Regular enquiry about well-being vs. universal screening recommended to detect depression in pregnancy and after birth

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Depression in pregnant women and children is a big problem. Instead of using screening tools with cut-off points to identify depression in every patient and patient, doctors should ask patients about their well-being as part of routine care, he said. and the recommendation of new guidance from the Association of Clinical Psychologists published in CMAJ (Journal of the Canadian Medical Association).

“Depression in pregnant women and children is scary, with a lot of burden on families, and it is important to identify it,” said Dr. Eddy Lang, a doctor. emergency physician and professor at the Cumming School of Medicine, University of Calgary and chair of the obstetrics and gynecology practice group.

However, there is little evidence that the world is showing sadness using standard and cut-off criteria improves long-term outcomes for these patients, suggesting further research is needed.

“We were disappointed to find insufficient evidence of benefit world show with question paper and cutoff marks; instead, it is best for primary care nurses to focus on asking patients about their well-being during the visit,” said Dr. Lang.

In creating the protocol, the task force included patients to understand their values ​​and preferences about screening to inform recommendations. Participants felt strongly that discussing depression with them health provider during pregnancy and childbirth is important.

The guide is intended health providers in Canada, including doctors, nurses, midwives and others health professionals which deals with pregnant women and those who have given birth. It replaces the previous guidance from the task force, which was published in 2013.

The guidelines apply to pregnant women and those who have given birth in the first year after giving birth. It does not apply to pregnant or breastfeeding women who have a history of depression or who are being evaluated or treated for other mental health problems..

What does this mean for doctors?

Doctors should

  • ask patients about their health as part of routine care,
  • consider not using a standardized tool with a cut-off score to assess each patient,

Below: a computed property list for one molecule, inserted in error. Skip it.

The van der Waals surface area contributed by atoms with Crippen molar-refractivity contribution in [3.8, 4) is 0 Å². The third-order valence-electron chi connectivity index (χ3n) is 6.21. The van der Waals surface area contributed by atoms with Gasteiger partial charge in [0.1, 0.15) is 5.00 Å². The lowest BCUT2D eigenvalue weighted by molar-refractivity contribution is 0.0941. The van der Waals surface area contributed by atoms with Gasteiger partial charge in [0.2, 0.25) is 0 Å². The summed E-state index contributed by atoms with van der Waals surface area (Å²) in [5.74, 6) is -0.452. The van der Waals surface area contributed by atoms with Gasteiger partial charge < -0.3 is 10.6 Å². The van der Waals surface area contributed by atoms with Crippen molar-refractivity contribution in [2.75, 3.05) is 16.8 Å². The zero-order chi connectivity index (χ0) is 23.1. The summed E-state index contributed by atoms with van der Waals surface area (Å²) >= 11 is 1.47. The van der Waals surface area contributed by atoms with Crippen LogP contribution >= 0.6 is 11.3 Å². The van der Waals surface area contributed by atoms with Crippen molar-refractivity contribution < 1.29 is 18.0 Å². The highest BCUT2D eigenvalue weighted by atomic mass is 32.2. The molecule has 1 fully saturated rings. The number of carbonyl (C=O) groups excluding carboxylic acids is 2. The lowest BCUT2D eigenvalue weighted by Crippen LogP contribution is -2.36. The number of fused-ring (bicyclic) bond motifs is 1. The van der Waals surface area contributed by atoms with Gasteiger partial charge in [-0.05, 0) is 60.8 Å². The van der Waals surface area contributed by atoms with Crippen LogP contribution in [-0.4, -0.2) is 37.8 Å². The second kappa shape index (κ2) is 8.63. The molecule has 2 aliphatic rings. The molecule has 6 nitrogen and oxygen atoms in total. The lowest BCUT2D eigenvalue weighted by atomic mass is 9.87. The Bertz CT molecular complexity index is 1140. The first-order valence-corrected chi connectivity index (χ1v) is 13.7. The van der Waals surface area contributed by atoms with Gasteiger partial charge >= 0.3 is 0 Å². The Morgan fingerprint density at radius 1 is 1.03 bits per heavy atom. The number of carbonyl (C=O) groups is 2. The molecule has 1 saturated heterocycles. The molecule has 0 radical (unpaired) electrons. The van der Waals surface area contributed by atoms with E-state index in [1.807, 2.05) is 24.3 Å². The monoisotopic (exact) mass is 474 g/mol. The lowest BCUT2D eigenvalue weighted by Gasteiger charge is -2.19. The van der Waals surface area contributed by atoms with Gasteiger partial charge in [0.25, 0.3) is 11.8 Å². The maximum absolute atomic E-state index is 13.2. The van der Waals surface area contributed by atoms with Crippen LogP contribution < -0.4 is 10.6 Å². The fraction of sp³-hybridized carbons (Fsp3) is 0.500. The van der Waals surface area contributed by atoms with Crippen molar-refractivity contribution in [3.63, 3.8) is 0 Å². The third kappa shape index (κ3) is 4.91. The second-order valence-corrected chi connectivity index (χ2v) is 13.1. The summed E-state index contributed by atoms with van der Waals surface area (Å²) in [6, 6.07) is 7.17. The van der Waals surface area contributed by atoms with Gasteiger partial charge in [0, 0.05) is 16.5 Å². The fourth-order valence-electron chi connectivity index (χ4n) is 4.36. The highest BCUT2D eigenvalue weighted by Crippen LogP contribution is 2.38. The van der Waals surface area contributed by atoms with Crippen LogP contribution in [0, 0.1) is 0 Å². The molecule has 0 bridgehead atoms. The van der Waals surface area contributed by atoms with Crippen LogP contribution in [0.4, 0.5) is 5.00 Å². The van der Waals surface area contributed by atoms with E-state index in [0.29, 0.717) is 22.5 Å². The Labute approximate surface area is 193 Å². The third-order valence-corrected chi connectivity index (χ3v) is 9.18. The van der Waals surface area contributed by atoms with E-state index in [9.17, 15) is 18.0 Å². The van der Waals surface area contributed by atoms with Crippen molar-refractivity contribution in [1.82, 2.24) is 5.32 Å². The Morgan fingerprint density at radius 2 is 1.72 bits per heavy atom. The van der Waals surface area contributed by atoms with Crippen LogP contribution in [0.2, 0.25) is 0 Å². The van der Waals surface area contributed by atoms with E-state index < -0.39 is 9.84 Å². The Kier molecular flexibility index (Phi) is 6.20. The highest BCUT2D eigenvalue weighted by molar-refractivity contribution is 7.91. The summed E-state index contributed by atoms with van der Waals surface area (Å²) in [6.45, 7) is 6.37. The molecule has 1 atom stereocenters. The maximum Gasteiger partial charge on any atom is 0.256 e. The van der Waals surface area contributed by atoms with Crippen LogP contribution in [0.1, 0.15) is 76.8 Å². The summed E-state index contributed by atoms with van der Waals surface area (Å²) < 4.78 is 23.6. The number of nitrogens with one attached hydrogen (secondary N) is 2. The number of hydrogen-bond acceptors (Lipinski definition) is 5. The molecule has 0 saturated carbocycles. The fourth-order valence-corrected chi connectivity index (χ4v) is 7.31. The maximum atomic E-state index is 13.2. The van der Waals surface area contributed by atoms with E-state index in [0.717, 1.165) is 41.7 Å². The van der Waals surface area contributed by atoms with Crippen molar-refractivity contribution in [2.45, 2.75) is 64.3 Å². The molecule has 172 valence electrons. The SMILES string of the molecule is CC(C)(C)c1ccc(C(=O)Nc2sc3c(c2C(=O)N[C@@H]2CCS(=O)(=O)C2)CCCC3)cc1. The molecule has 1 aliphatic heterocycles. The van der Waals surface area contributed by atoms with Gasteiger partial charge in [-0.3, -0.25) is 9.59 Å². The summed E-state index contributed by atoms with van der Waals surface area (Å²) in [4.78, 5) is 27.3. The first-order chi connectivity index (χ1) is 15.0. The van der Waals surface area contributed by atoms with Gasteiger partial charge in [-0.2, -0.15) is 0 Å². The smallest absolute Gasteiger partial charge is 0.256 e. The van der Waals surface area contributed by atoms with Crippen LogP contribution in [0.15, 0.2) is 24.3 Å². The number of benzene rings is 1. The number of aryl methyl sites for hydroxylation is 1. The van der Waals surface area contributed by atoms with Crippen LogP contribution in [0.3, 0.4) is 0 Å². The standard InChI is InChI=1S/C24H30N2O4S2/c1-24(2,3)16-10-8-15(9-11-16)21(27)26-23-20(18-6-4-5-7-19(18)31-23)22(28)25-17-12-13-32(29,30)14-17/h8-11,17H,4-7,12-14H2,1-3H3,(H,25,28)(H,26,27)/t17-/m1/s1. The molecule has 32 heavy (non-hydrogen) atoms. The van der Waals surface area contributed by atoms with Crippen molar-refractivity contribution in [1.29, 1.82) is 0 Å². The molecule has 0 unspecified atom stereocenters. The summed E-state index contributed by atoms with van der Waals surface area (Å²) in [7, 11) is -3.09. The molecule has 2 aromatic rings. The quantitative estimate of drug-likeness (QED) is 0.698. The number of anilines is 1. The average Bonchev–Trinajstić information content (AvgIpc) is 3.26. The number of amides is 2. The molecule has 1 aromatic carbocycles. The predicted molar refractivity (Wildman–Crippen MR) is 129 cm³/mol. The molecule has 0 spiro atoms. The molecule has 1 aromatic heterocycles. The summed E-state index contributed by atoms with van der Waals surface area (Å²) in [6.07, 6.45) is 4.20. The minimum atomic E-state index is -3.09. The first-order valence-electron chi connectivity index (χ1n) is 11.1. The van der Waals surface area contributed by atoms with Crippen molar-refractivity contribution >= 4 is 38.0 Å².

• be on the lookout for depression, too
  • use clinical judgment to decide on further steps.

“Given the effects of illness during pregnancy and childbirth, it is important to check people’s feelings,” said Dr. Emily McDonald, a professor at McGill University and a physician at McGill University. Medical Center. “If the doctors are not sure about how to start the conversation, they can go back to the questionnaire for discussion, which is different from the usual one that will use a cut-off point to determine the next steps.”

As screening practices vary across Canada, with many provinces and territories recommending testing using a standardized tool, updated guidance is needed.

“Jurisdictions that have used routine screening may want to reconsider this practice given the uncertainty of benefits,” said task member Dr. Brenda Wilson, a public health physician and professor at Memorial University, St. John’s, Newfoundland, and force work A chair. “What is important is clinical care for anxiety as part of daily care, as participating in activities without ensuring benefit can eliminate the rest. health issues.”

The protocol is endorsed by the Canadian College of Family Physicians.

See the full guide and related tools here.

If people are feeling hurt or depressed, they should talk to their primary care physician or access a grief service, like them.

“As the authors of the new guideline took care to emphasize, ignoring screening does not mean primary care practitioners should not ask patients about them. mental health and seeking to identify issues of depression that can be addressed. It should be done,” said Dr. Kirsten Patrick, Editor-in-Chief. CMAJ, in a related editorial. “In addition, they should remember that those who are more likely to be cases may be more difficult to find. However, to support professionals to do their job well, the health system will need to improve access to primary care, mental health and social resources. which can support better care for maternal dementia.”

USPSTF: screen all adults for depression in primary care

Additional information:
Recommendations on instrument-based testing for anxiety during pregnancy and childbirth, DOI: 10.1503/cmj.220290

Kirsten Patrick, Ask, but don’t probe: identifying depression in primary care, Journal of the Canadian Medical Association (2022). DOI: 10.1503/cmj.221020

hint: Frequent survey on well-being and international tests recommended to detect depression in pregnancy and after childbirth (2022, July 25) retrieved 25 July 2022 from news/2022-07-regular-enquiry-well – zama-duniya-kallon.html

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